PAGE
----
Another avenue for ending “Don’t Ask, Don’t Tell” will open up next week with the start of a trial over the constitutionality of the ban preventing openly gay, lesbian and bisexual people from serving in the U.S. armed forces.
On Tuesday, the U.S. District Court in the Central District of California will begin to hear testimony in what’s expected to be a two-week long trial in the case of Log Cabin v. United States. Presiding over the trial will be U.S. District Court Judge Virginia Phillips.
The case challenges the constitutionality of “Don’t Ask, Don’t Tell” on the basis that it violates the due process and freedom of speech rights of openly LGBT service members.
R. Clarke Cooper, executive director of the Log Cabin Republicans, said his organization is pursuing the lawsuit — initially filed in 2004 — as part of an effort to “conduct multiple operations to achieve victory” in ending “Don’t Ask, Don’t Tell” as with a military campaign.
“We are lobbying Republican members of Congress, have an active court case going to trial next week and are consulting with the Department of Defense,” he said.
The case is reaching its trial at the same time legislation is advancing through Congress that could put an end to “Don’t Ask, Don’t Tell.”
Phillips agreed last week to hold the trial. The lawsuit is proceeding despite multiple requests to stay the case from the Obama administration, which is defending “Don’t Ask, Don’t Tell” in court.
Representing Log Cabin during the trial is Dan Woods, an attorney for White & Case LLP. He said his plan involves presenting a variety of evidence.
“It is evident from the evidence we’re going to put on that it is applied selectively, it is applied more in times of peace than in times of war,” Woods said. “It is quite clearly the case that most other countries with militaries comparable to ours allow homosexuals to serve and have no problems with lifting bans on homosexuals serving.”
Woods said seven expert witnesses at the trial will offer different perspectives on the harm that “Don’t Ask, Don’t Tell” has caused.
Among those who are set to testify are Aaron Belkin, director of the Palm Center, a think-tank on gays in the military, and Nathaniel Frank, a former senior fellow at the Palm Center who’s now the senior strategist at the LGBT Movement Advancement Project. Both declined to comment for this article.
Woods also said five service members discharged under “Don’t Ask, Don’t Tell” will offer testimony during the trial.
“The thrust of their testimony is not that they individually were unfairly discharged, but that their discharges had nothing to do with their performance or nothing to do with the so-called purposes of ‘Don’t Ask, Don’t Tell,’” he said.
Among the former service members slated to testify is Alex Nicholson, executive director of Servicemebers United and a gay former linguist for the U.S. Army who was discharged in 2002 under “Don’t Ask, Don’t Tell.”
Nicholson, who’s named as one of the parties in the lawsuit, said the trial has been thus far “unusually successful” and noted that the administration’s attempts “to derail the case have so far failed.”
“Because of my public role as a party to this case, my testimony will likely focus on the factors that make me eligible to bring a cause of action challenging this law, including how this law has harmed me personally,” he said.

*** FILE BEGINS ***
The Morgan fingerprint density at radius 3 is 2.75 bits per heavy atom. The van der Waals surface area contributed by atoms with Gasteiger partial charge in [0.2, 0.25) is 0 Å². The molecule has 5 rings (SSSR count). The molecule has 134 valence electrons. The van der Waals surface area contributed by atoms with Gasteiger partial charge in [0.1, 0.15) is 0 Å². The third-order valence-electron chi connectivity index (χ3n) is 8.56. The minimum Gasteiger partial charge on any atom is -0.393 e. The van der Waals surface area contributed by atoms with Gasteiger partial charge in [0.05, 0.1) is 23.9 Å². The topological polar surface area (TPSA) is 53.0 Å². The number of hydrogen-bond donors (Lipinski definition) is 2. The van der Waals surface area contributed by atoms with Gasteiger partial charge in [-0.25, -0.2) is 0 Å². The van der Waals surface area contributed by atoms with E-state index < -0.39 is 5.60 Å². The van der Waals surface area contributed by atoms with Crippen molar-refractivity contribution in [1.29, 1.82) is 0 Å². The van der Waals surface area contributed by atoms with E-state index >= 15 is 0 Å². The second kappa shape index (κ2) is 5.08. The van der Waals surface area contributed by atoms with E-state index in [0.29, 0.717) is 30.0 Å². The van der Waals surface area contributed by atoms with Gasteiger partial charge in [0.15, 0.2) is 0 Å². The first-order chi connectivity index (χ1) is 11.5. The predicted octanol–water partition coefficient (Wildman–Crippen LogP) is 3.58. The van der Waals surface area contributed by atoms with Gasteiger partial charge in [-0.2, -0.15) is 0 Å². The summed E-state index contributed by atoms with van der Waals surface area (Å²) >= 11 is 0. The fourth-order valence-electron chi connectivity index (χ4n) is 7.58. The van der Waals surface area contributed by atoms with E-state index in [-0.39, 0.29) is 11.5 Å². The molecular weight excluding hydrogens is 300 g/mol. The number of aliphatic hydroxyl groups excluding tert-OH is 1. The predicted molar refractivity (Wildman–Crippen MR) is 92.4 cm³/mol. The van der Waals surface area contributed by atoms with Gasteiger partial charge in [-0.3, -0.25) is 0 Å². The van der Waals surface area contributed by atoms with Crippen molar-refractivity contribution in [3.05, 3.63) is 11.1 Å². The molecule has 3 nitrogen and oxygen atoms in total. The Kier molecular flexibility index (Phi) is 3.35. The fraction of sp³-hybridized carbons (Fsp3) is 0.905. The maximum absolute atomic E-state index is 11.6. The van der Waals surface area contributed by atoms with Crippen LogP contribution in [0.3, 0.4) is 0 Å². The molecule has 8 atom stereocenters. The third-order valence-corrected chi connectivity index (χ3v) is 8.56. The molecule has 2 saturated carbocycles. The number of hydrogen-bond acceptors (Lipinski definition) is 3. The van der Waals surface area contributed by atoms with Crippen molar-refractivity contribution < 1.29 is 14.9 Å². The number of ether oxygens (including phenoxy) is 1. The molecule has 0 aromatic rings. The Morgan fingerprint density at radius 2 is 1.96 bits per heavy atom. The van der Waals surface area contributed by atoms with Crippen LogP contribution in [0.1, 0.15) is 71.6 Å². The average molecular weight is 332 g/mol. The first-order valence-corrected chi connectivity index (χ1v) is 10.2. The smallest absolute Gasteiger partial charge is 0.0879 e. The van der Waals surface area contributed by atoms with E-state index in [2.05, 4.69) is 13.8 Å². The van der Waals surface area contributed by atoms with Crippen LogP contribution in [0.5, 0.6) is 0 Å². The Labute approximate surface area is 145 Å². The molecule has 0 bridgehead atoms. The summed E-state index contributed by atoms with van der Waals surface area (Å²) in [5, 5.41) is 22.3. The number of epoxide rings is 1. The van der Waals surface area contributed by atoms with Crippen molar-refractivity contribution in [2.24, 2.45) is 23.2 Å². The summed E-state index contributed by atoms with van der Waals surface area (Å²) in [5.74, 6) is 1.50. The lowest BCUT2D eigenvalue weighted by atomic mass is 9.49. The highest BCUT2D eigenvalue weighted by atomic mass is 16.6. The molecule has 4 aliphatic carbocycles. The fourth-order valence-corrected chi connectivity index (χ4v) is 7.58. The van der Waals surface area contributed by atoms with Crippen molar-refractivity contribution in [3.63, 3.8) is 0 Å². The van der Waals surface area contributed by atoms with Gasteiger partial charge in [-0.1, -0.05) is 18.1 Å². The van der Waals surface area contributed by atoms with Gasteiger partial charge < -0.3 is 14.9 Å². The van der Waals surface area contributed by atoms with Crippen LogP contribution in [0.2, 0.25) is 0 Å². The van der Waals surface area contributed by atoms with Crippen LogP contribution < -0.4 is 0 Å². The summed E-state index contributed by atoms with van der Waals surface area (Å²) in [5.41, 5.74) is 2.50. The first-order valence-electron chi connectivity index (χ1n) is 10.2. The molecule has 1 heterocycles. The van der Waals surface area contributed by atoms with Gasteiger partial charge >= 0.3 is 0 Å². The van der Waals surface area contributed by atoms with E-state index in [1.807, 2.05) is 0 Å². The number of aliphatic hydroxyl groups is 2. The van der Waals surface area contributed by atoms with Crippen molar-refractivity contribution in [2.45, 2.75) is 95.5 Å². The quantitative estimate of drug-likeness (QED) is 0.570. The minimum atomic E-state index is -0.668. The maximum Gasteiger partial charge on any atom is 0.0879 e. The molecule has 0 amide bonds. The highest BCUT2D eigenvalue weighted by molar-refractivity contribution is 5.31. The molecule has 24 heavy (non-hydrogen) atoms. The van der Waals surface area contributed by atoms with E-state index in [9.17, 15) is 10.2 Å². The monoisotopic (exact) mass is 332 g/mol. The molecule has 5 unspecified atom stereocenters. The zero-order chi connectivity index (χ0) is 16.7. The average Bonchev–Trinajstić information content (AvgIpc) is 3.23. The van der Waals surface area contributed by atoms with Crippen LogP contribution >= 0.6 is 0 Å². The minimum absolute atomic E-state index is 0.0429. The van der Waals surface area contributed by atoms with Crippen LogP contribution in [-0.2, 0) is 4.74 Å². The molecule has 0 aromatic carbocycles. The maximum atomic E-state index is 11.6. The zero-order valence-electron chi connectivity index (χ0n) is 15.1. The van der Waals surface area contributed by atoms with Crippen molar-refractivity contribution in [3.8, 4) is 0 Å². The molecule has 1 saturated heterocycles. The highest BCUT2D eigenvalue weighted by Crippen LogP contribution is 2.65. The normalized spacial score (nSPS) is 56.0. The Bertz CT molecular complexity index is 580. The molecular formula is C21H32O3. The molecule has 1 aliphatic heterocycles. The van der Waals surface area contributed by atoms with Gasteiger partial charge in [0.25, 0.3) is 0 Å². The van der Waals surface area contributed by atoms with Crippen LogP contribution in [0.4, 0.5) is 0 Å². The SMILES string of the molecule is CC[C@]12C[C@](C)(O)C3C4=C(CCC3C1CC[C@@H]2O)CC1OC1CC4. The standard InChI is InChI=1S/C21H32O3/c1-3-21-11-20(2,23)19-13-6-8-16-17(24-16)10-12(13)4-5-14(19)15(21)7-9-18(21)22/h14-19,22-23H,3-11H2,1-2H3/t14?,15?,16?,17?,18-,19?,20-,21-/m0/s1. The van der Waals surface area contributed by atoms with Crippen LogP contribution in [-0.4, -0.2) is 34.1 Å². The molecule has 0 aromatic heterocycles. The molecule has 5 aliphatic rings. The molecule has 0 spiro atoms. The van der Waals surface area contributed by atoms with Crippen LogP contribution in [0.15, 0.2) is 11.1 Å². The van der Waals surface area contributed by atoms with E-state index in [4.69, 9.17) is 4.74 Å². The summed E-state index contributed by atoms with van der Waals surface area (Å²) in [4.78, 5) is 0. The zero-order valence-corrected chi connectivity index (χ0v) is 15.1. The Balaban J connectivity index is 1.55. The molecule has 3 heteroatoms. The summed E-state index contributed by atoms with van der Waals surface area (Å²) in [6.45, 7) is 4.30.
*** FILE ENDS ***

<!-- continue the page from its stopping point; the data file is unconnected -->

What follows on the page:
Also set to offer testimony during the trial is Mike Almy, a gay former Air Force communications officer who was discharged in 2006 and testified before the Senate on the issue.
Almy said Log Cabin had asked him to be a witness during the trial, but noted that he didn’t want to comment on the specifics of the case before the trial begins.
“I’m honored to help tear down this law that has ruined tens of thousands of careers and weakened our national security,” he said. “It is past time our nation catch up with the dozens of other nations that have lifted their bans on gays and lesbians serving openly in the military.”
Woods said other evidence that the plaintiffs will submit includes statements from President Obama saying the law weakens national security.
Assistant U.S. Attorney Paul Freeborne will represent the Obama administration in court. Woods said he was told the administration won’t present any witnesses during the trial or any evidence other than the congressional testimony leading to the enactment of “Don’t Ask, Don’t Tell” in 1993.
A spokesperson from the Justice Department deferred to the administration’s earlier filings in the case in response to a Blade inquiry about how the administration will defend “Don’t Ask, Don’t Tell” in court.
Woods said he’s “optimistic” that the plaintiffs in the case “will do well and win” the lawsuit. He noted Phillips determined that the heightened scrutiny from the U.S. Ninth Circuit Court of Appeals ruling in Witt v. Air Force in 2008 would apply in the case.
Woods said the application of this precedent will “have a major impact” on the case because the government would have to show it’s advancing an important interest with “Don’t Ask, Don’t Tell.”
Additionally, he said the administration would have to prove the intrusion of “Don’t Ask, Don’t Tell” on LGBT people furthers that interest and is necessary for that interest.
“I don’t think the government can prove that and I think we can show that the government cannot meet that standard by the evidence we intend to put on,” he said.
Despite his optimism, Woods said he couldn’t offer a timeline for how long the case would need to proceed. He noted that Phillips will need to take “a little while” to write up her ruling following the completion of the trial.
“If we do win, we’re going to ask to declare this law unconstitutional and to enjoin the government from enforcing it ever again,” Woods said.